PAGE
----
OPTIONS

Pure-ftpd on Ubuntu/Debian distros use the pure-ftpd-wrapper which will parse any properly named file in the "/etc/pure-ftpd/conf" directory and read the values and in turn pass to the pure-ftpd daemon. This eliminates the need editing long configuration files. There are a lot of files that can be placed in the "/etc/pure-ftpd/conf" directory for different configuration options, but I'm only going to concentrate on a handful. For a complete list of all the files refer to the following http://manpages.ubuntu.com/manpages/har ... per.8.html link.

1. PASSIVE MODE PORT NUMBER RANGE
Passive mode can be enabled by simply issuing the following from the command line for setting a range of 30000 through 31000:

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echo  30000 31000 > /etc/pure-ftpd/conf/PassivePortRange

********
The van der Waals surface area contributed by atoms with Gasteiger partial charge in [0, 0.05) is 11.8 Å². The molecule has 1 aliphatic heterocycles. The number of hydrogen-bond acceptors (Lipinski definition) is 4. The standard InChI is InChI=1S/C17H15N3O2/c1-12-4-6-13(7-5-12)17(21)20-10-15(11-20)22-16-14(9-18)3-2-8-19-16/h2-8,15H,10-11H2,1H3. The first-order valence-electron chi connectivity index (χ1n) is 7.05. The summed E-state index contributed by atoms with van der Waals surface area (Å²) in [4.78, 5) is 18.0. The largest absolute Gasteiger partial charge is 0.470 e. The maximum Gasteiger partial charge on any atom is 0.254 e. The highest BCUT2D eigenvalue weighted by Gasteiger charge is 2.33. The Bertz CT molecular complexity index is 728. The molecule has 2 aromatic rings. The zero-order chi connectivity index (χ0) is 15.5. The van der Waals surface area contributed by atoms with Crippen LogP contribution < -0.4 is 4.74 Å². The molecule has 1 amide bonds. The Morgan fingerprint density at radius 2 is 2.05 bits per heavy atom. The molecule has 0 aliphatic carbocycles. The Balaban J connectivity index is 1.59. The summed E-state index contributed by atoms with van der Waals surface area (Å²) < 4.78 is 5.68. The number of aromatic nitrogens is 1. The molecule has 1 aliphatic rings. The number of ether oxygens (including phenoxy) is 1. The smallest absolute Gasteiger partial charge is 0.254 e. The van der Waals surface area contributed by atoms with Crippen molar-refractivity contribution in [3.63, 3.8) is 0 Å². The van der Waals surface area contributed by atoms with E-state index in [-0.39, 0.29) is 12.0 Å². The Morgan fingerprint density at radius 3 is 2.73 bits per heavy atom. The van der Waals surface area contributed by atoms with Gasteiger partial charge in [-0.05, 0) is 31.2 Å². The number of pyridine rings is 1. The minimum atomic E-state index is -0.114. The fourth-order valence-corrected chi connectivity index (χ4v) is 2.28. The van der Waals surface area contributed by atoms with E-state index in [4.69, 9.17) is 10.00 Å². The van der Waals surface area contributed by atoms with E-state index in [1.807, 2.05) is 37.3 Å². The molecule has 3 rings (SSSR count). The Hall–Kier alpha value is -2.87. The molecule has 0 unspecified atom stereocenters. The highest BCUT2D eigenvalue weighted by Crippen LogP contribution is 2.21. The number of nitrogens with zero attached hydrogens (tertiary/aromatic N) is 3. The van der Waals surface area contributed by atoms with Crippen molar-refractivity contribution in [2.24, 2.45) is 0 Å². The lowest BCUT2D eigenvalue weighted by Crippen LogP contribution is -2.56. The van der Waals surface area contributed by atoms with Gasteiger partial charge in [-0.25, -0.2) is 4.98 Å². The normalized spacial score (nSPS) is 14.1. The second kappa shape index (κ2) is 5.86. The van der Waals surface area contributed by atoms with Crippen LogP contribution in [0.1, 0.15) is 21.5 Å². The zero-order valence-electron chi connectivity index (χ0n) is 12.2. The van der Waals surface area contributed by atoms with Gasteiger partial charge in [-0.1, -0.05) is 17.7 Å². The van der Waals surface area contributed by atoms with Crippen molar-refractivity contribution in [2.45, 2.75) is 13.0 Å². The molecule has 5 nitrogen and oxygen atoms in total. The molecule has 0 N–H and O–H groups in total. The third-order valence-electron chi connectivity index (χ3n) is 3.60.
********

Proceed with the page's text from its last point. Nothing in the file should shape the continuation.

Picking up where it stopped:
2. BIND PURE-FTPD DAEMON TO SPECIFIC ADDRESS AND PORT NUMBER
If you wish to set pure-ftpd to listen to a specific port number, issue the following from the command line. In this example we set port number "666" as the FTP port:

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echo 192.168.xxx.xxx,666 > /etc/pure-ftpd/conf/Bind
3. DISABLE NAME RESOLUTION IN PURE-FTPD
I highly recommend you set this option in Pure-ftpd. This will disable the server trying to resolve the client's hostname. If it's not set, the server will sometimes throw a 425 Invalid Address given errors. Setting this option will fix those errors as well as speed up logins.